What do you do at Boeing? I'm curious, are there internal programs for employees to help them rationally and emotionally engadge with the Boeing corp brand and Boeing products?

I work as an engineer in structures. There's not really anything about promoting Boeing externally in particular. There is a fair emphasis on reinforcing company values and ethics.


User currently offlineCXfirst From Norway, joined Jan 2007, 3071 posts, RR: 1
Reply 10, posted (2 years 1 day 9 hours ago) and read 7003 times:

Here's something interesting regarding branding.

If you go on the Emirates website and then go to their fleet section, you'll see:

Boeing 777-300ER
Boeing 777-300
Boeing 777-200LR
Boeing 777-200
Airbus A340-500
Airbus A340-300
Airbus A330-200

and

Emirates A380

Not "Airbus A380". That says it all when it comes to A380 branding. It is the aircraft airlines want to be associated with.

-CXfirst



From Norway, live in Australia
User currently offlineVC10er From United States of America, joined Feb 2007, 2912 posts, RR: 10
Reply 11, posted (2 years 1 day 9 hours ago) and read 6973 times:
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Quoting CXfirst (Reply 8):

I agree with that. It's called the "halo effect" the A380 nomenclature will rub off on an A330 or A321. The 7x7 does the same. IMHO the 7x7 system is more catchy 737, 757, 767, 747, 777, 787 - it's simple, and has the benefit of 50 years. But I think any average person will mostly recall 747 over all others. Maybe even be able to ID a 747 due to its famous shape. Especially baby boomers who remember all the "Airport" movies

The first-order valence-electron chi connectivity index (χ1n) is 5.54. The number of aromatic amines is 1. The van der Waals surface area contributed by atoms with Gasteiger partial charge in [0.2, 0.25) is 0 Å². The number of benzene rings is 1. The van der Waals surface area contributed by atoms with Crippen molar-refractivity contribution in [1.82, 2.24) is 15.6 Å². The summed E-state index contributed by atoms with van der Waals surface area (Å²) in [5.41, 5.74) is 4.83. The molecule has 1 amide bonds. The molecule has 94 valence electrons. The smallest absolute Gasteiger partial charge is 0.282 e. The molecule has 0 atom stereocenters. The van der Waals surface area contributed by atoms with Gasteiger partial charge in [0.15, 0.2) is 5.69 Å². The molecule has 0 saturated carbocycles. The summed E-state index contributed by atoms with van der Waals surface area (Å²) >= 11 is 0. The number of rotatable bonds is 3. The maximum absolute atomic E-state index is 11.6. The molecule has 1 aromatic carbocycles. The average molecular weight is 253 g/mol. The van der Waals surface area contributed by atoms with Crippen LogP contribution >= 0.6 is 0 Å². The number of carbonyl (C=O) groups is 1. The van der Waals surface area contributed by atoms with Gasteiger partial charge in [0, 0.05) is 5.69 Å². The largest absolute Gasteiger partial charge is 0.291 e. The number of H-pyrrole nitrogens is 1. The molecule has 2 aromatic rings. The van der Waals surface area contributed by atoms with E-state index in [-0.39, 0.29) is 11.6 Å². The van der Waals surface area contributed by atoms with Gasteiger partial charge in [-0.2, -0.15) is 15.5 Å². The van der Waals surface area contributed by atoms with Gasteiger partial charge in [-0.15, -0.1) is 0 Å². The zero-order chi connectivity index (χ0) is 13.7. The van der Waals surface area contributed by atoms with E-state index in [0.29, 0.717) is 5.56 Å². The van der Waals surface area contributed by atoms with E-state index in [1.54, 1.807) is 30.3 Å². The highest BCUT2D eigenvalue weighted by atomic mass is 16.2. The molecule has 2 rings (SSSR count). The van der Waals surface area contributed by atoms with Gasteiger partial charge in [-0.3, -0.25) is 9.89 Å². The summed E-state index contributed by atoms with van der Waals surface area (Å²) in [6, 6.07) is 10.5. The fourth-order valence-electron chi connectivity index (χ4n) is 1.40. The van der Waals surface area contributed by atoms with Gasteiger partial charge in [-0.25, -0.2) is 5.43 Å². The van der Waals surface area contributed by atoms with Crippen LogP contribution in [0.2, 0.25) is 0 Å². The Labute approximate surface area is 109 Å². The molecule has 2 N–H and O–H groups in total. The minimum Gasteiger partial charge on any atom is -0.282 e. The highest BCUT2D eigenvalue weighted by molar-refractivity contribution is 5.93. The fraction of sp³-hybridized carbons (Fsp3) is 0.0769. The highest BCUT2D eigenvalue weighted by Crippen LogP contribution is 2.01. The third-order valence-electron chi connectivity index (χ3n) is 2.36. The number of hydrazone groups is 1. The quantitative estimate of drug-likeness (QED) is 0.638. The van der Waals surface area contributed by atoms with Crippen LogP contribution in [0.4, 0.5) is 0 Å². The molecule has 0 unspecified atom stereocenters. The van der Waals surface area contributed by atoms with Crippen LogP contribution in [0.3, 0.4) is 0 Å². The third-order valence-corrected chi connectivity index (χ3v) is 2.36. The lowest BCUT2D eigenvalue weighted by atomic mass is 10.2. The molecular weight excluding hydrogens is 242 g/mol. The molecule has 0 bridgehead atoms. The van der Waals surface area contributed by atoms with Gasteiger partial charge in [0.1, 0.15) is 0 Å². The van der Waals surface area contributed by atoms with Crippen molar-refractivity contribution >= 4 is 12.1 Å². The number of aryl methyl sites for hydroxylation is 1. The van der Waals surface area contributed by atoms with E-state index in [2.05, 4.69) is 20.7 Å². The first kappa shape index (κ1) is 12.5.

The world is missing love, let's use our flights to spread it!
User currently offlinepetertenthije From Netherlands, joined Jul 2001, 3369 posts, RR: 12
Reply 12, posted (2 years 1 day 9 hours ago) and read 6954 times:

Quoting CXfirst (Reply 8):
People might not be interested in flying Airbus A380, but are interested in flying the A380, and "A380" is the name that is being advertised.

Exactly. There are a lot of companies that put their product branding ahead of corporate branding.

For isntance, most people will know about Magnum and Cornetto icecream. But no one will say they want a "Ola Cornetto" or a "Ola Magnum", and let's not even get started on Unilever, the company that owns Ola. Most people will have heard about Unilever, but few people will actually realise just how much comes from them. Same for other large companies like Nestlé, or Henkel.



Attamottamotta!
User currently offlineCOEWR787 From United States of America, joined Mar 2005, 337 posts, RR: 3
Reply 13, posted (2 years 1 day 8 hours ago) and read 6852 times:

Quoting VC10er (Reply 11):